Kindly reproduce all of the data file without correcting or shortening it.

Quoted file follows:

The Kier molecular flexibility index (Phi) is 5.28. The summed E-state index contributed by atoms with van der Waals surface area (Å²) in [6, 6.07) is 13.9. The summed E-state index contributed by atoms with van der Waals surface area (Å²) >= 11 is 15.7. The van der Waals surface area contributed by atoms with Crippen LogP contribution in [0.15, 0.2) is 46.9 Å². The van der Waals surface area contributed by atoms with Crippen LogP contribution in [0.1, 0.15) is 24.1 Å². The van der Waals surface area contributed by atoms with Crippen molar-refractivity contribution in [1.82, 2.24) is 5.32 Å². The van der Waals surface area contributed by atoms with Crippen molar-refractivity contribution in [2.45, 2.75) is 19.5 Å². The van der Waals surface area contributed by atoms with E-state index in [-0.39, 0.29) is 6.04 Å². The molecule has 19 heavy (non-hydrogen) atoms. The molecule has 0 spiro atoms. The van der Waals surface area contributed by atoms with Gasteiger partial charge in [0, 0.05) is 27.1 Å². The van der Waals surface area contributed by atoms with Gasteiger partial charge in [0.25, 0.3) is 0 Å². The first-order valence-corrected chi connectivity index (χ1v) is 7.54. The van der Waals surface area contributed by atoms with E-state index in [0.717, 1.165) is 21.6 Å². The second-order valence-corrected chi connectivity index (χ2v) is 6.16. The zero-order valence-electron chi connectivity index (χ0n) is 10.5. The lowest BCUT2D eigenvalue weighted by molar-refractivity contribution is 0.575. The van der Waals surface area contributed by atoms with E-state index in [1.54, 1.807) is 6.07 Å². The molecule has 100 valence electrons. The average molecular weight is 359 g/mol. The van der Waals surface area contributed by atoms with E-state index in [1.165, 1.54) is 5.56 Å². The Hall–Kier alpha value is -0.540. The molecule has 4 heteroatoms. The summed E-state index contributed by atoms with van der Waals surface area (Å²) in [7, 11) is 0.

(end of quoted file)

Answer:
The Kier molecular flexibility index (Phi) is 5.28. The summed E-state index contributed by atoms with van der Waals surface area (Å²) in [6, 6.07) is 13.9. The summed E-state index contributed by atoms with van der Waals surface area (Å²) >= 11 is 15.7. The van der Waals surface area contributed by atoms with Crippen LogP contribution in [0.15, 0.2) is 46.9 Å². The van der Waals surface area contributed by atoms with Crippen LogP contribution in [0.1, 0.15) is 24.1 Å². The van der Waals surface area contributed by atoms with Crippen molar-refractivity contribution in [1.82, 2.24) is 5.32 Å². The van der Waals surface area contributed by atoms with Crippen molar-refractivity contribution in [2.45, 2.75) is 19.5 Å². The van der Waals surface area contributed by atoms with E-state index in [-0.39, 0.29) is 6.04 Å². The molecule has 19 heavy (non-hydrogen) atoms. The molecule has 0 spiro atoms. The van der Waals surface area contributed by atoms with Gasteiger partial charge in [0, 0.05) is 27.1 Å². The van der Waals surface area contributed by atoms with Gasteiger partial charge in [0.25, 0.3) is 0 Å². The first-order valence-corrected chi connectivity index (χ1v) is 7.54. The van der Waals surface area contributed by atoms with E-state index in [0.717, 1.165) is 21.6 Å². The second-order valence-corrected chi connectivity index (χ2v) is 6.16. The zero-order valence-electron chi connectivity index (χ0n) is 10.5. The lowest BCUT2D eigenvalue weighted by molar-refractivity contribution is 0.575. The van der Waals surface area contributed by atoms with E-state index in [1.54, 1.807) is 6.07 Å². The molecule has 100 valence electrons. The average molecular weight is 359 g/mol. The van der Waals surface area contributed by atoms with E-state index in [1.165, 1.54) is 5.56 Å². The Hall–Kier alpha value is -0.540. The molecule has 4 heteroatoms. The summed E-state index contributed by atoms with van der Waals surface area (Å²) in [7, 11) is 0.